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Revolution through 3-D printing

Revolution through 3D printing

When your living room becomes a production site.

It’s goodbye to mass-produced goods – the future belongs to individual things. From the Christmas Easter Bunny to vintage car mirrors to the perfect wedding ring, we will soon be creating the world ourselves – through 3D printing. The revolution has already begun.

Makerpot 3D printer ©MakerBot

Although the objects in our lives are still lining the shelves like cloned armies, the writing is already on the wall for mass production. A strange device is about to appear on the scene to bring unrest into the nicely ordered ranks of our everyday consumption: the 3D printer. A technological all-rounder, it is already spewing out cartilage, prostheses, dentures, skin, cars, houses and shoes onto the earth, and soon astronaut housing onto the moon, as well. But before that, it will first rapidly conquer our private households, where industrious production is already underway on rubber octopuses, storage boxes, action figures, jewelry and spare parts. Industry insiders such as Bre Pattis, video blogger, artist and co-founder of the US 3D printer manufacturer MakerBot, are seeing the Industrial Revolution 4.0 pick up speed – not least thanks to cheaper and cheaper 3D printers entering the market for professional and private use. Home models can already be picked up for about 250 euros, and prices keep falling. In the wake of this, consumers are increasingly becoming manufacturers, with production processes becoming so simplified that they are saving a great deal of money and time. Pattis cites an example: “In the furniture and interior decoration sector, the 3D printer wave is only just starting to gather force. We are seeing companies reduce their innovation cycle from weeks to hours.”

Many experts think that we are likely to see a division between professional and private production in the future – we will buy some things offline or online, while others we will print ourselves, such as a tailor-made handle for the oven, spare parts for the washing machine or car, Christmas decorations, the toy from a new animated film, the perfect wedding ring. To do this, we will either pop into the Makerspace around the corner or we will have our own 3D printer at home. Manufacturing instructions and files will be given to us by the service department of the respective manufacturers and rights holders, or we will download them free of charge from the Internet.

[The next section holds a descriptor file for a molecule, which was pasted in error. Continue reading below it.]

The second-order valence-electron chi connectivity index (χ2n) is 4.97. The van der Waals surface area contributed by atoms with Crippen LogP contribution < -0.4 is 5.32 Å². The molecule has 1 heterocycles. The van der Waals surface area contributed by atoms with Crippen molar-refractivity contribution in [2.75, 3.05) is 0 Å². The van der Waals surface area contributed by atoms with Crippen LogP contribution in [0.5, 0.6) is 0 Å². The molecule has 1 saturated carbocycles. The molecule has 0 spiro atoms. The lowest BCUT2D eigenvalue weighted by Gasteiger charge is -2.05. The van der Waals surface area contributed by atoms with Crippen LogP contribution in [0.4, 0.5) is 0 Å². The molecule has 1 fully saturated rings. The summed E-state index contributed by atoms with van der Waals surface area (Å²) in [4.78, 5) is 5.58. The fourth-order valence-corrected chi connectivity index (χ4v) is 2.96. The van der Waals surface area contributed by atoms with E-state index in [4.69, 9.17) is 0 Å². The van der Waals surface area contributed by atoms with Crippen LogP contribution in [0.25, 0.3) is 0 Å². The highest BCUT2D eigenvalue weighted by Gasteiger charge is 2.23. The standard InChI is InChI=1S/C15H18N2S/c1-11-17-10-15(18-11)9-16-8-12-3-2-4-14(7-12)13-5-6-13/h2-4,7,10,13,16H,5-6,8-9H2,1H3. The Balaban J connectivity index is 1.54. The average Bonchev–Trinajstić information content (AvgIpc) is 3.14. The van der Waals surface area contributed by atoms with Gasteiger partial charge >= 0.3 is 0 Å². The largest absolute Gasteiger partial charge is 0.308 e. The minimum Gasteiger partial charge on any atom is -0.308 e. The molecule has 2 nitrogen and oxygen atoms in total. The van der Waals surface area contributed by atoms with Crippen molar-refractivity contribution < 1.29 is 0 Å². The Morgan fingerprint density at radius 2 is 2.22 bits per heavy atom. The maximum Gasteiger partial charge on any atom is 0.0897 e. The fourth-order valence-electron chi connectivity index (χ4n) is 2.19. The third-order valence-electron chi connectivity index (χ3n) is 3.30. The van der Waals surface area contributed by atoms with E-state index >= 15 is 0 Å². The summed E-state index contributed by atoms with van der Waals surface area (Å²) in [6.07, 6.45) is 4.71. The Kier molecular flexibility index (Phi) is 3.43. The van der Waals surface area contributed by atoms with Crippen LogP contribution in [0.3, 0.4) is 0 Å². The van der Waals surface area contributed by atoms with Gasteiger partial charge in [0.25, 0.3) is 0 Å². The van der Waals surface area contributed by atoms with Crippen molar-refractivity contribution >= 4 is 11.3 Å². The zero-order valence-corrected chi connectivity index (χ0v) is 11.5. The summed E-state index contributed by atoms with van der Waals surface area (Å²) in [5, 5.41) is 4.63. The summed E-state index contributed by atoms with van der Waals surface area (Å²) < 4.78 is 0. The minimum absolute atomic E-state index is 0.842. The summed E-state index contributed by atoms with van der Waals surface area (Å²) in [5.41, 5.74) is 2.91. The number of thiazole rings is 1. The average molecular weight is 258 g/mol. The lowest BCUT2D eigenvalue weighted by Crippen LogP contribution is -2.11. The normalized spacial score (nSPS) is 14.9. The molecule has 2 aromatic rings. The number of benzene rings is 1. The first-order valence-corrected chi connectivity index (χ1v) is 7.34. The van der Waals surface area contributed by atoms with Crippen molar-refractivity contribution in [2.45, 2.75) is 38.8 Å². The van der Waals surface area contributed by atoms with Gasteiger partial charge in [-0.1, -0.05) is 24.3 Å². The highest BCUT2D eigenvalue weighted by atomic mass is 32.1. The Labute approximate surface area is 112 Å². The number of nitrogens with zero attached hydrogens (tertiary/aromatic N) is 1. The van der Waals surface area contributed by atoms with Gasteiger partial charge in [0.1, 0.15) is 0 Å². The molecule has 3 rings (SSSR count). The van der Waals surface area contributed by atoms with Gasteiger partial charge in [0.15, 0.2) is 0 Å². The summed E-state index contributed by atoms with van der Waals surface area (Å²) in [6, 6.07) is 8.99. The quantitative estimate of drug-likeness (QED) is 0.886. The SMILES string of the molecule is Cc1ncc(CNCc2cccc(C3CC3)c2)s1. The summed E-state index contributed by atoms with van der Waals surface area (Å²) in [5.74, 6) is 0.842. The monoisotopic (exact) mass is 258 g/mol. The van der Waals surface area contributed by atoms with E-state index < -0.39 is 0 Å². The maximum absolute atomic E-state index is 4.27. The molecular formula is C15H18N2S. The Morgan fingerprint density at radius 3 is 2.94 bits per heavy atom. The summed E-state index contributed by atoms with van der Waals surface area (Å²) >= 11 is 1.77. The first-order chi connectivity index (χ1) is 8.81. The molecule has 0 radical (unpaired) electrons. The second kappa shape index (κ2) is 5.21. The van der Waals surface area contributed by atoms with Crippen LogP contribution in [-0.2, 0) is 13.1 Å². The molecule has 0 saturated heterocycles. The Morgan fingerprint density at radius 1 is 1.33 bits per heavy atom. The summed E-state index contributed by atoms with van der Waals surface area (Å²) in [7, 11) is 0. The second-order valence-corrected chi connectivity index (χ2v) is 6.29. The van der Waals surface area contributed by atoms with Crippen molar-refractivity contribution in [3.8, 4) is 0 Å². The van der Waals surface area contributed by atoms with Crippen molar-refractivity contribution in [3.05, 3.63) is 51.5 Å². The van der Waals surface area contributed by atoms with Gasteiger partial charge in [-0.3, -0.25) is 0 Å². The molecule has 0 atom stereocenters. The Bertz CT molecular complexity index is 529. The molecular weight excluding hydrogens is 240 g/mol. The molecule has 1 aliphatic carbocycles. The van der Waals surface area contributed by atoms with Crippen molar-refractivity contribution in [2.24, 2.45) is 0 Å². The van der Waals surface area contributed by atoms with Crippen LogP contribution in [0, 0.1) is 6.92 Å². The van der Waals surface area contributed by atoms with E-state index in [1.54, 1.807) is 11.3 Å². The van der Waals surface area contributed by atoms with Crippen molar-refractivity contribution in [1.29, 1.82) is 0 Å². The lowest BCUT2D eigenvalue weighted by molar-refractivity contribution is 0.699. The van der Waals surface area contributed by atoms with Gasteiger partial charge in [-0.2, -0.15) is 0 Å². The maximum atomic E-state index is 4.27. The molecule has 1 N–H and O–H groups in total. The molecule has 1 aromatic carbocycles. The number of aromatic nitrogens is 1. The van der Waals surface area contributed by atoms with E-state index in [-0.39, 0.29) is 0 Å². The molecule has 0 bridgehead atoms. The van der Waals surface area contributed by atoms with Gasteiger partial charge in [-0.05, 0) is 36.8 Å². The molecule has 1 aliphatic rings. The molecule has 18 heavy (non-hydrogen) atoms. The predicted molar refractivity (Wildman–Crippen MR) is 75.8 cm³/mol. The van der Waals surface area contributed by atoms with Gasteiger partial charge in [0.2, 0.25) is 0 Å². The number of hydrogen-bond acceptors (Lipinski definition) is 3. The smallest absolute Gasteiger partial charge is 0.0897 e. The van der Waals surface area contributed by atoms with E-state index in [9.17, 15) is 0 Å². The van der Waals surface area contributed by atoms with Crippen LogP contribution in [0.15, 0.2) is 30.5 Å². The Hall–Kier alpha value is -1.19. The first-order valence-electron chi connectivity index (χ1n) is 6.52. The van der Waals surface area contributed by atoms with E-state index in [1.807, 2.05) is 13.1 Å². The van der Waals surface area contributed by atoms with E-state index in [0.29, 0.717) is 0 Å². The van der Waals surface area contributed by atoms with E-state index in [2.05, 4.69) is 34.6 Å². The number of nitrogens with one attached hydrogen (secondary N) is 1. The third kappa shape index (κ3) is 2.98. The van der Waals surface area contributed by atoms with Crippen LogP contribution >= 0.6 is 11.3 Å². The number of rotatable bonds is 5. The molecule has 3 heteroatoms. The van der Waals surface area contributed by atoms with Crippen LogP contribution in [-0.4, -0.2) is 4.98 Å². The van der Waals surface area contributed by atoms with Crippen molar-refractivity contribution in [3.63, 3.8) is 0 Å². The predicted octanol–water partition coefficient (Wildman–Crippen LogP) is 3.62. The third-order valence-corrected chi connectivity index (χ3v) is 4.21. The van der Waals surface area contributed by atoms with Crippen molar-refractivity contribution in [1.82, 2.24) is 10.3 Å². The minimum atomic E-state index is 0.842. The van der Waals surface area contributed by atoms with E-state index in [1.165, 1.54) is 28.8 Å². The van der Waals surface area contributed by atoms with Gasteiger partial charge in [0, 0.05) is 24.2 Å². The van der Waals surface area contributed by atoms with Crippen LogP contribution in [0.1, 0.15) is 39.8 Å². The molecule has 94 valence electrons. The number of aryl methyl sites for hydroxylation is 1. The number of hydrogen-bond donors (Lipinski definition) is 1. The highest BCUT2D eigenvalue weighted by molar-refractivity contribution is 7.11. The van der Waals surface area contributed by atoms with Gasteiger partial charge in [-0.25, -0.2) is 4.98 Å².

MakerSpace ©MakerSpace, Patrick Ranz
As a result, we will be creating the things we would like to have, feeding the printer with materials such as dyed plastics or epoxy, plaster, ceramics, silicones, metal – and even chocolate. Although, if you want to print in chocolate, you will have to dig a little deeper into your pockets, because at the moment you can still only get commercial chocolate printers. Or you could expand your device to include a chocolate function. Instructions are available at Thingiverse, Yeggi and Youimagine, among others, where inventors exchange files and tips on how to create new things and tune their 3D printers. In addition, you can learn to design 3D objects on websites like – good practice for the future, in which we will all be designers and manufacturers. This is how we are challenging mass production and creating a movement which, merely because of an increase in regional production, has socially explosive potential – what we print locally, we don’t import.

The spare parts industry is bound to be a pioneer for such re-regionalization. According to Bre Pattis, early users will also be ahead of the pack. And if large companies do not integrate 3D printers into their processes, new opportunities would arise for small businesses. What is more, due to the print-on-demand phenomenon, warehouses will become smaller and even superfluous – while the retail industry will turn their focus on service and experience. Furniture companies, for example, will become temporary showrooms with changing product environments and have more of an event character. Retailers will get involved in planning and design, afterwards sending the files to a cooperating Makerspace or the customer for production. In short, passive consumption belongs to yesterday; in the future, we will be actively involved in planning and design – and we might even see the 3D printer at work on the moon. After all, tourism by rocket is also about to take off.

Text: Ulrike-Johanna Badorrek

Photo teaserimage on startpage: 3D-Drucker ©ZYYX

Photo at top: ©iStock

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